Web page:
MSFT (NASDAQ:MSFT) Up As Tech Bounces
The market gave back some of the early morning gains after initial jobless claims beat expectations and the ECB’s decision to cut rates, but it recovered in the positive after the release of better-than-expected factory orders. Shares of MSFT are up strong while tech tape trades sideways. Upcoming catalysts include Windows 8 and entrance into the tablet market; Windows Phone 7 / Mango rollout and adoption with hardware partner Nokia; strides against current market leaders in cloud computing; making money in the online business, including integration of Skype and improving the search / display business; and continued evolution of Kinect and next generation Xbox console. The stock currently trades at 7.0x Enterprise Value / TTM Free Cash Flow.
A Tale Of Two Tablets CNet
Jay Greene at CNet pieced together the story of how Microsoft decided to kill Courier and go with a Window’s-based tablet, which at the time was two years off. Ballmer’s big dilemma was that he had two groups at Microsoft pursuing competing tablets. One from the Xbox team, Courier. And one from the Window’s division. So what did Steve do? He called up Bill to be a soundboard and Courier was scrapped and we are still waiting for a Microsoft tablet. There’s clearly much more to the story, but it’s a great read. And Gates was probably right in killing Courier.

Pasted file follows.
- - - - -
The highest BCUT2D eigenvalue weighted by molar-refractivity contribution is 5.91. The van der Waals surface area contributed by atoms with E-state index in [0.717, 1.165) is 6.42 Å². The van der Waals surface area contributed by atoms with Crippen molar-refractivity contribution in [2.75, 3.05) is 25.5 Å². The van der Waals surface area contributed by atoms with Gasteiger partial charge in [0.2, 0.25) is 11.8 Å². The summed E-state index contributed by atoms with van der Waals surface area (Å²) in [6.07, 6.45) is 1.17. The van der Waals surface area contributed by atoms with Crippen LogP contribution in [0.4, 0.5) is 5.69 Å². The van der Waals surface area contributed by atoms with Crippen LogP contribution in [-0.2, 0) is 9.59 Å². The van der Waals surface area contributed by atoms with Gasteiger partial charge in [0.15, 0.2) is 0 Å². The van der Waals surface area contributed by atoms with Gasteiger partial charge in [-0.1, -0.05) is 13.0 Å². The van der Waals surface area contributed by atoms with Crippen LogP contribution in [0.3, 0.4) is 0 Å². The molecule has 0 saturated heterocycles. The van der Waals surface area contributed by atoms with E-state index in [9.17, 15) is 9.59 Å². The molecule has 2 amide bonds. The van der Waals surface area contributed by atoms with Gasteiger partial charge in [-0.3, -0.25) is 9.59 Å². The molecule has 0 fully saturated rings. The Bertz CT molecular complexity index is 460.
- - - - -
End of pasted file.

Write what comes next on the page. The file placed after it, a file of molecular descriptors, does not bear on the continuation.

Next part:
Nokia Sees Opportunity In Tablets, But Has No Plan To Capture It (Bloomberg BusinessWeek)
Nokia will reenter the U.S. smartphone market in early 2012 with the introduction of new devices running Windows Phone. In an interview, CEO Stephen Elop didn’t exclude entering the tablet market, though he said the company hasn’t announced any plans. “There’s a new tablet opportunity coming,” Elop said. “We see the opportunity. Unquestionably, that will change the dynamics.” So… What’s the plan? Windows 8?
Why Microsoft Should Thank HP For Imploding (The Motley Fool)
Based on recent commentary from CEO Meg Whitman, as well as the well-oiled rumor mill, we can expect two things out of HP:
- The company will continue to make computers and other consumer devices
- WebOS won’t power these devices
So who will? That’s right. Most likely Microsoft. The companies could easily work out a licensing deal for “Touch” brand HP handsets and tablets. And the pieces are already in place for HP to sell Windows PCs as it always has.
Microsoft Defends Its Android Licensing Strategy (The San Francisco Chronicle)
Microsoft’s intellectual property group deputy general counsel, Horacio Gutiérrez, discussed the company’s decisions to chase down manufacturers for Android-licensing agreements. Gutiérrez says that Microsoft invented a number of functions used in Android. Of course Google thinks Microsoft is trying to “extort” profit from companies after failing in the smartphone race itself. He doesn’t believe Microsoft should be viewed as a “patent troll” (nonpracticing entities) nor does he believe patent law is broken. No that he’s biased or anything.
Daily Trader: Microsoft Creates Some Yield In Your Portfolio (NASDAQ:CNBC)
Brian Stutland of Stutland Equities suggests the following options trade which could provide a nice return for someone a bit more conservative on the market. Investors can buy Microsoft stock at $26 and sell an April 26 call for $1.75. What that does is lowered your buy point. Break even on the stock is now $24.25 and you’ve taken in some premium. If Microsoft stays above $26 and you get called away, you’ve now returned a little over 6% all the way through April.
Heather Leonard is the Microsoft analyst at Business Insider.